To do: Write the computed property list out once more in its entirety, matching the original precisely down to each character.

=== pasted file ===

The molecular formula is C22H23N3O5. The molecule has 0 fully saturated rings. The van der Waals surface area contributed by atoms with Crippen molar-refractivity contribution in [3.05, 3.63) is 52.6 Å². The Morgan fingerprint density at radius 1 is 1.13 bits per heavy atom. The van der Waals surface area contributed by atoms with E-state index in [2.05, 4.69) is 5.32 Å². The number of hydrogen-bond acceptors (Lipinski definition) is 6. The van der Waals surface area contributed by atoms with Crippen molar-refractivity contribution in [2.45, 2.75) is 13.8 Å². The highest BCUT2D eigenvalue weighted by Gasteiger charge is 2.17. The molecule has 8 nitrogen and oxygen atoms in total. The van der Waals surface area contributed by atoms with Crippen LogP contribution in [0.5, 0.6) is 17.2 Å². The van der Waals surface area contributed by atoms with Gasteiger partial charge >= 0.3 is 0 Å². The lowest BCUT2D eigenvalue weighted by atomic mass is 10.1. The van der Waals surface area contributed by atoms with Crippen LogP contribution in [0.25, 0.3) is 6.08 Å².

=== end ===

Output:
The molecular formula is C22H23N3O5. The molecule has 0 fully saturated rings. The van der Waals surface area contributed by atoms with Crippen molar-refractivity contribution in [3.05, 3.63) is 52.6 Å². The Morgan fingerprint density at radius 1 is 1.13 bits per heavy atom. The van der Waals surface area contributed by atoms with E-state index in [2.05, 4.69) is 5.32 Å². The number of hydrogen-bond acceptors (Lipinski definition) is 6. The van der Waals surface area contributed by atoms with Crippen molar-refractivity contribution in [2.45, 2.75) is 13.8 Å². The highest BCUT2D eigenvalue weighted by Gasteiger charge is 2.17. The molecule has 8 nitrogen and oxygen atoms in total. The van der Waals surface area contributed by atoms with Crippen LogP contribution in [0.5, 0.6) is 17.2 Å². The van der Waals surface area contributed by atoms with Gasteiger partial charge >= 0.3 is 0 Å². The lowest BCUT2D eigenvalue weighted by atomic mass is 10.1. The van der Waals surface area contributed by atoms with Crippen LogP contribution in [0.25, 0.3) is 6.08 Å².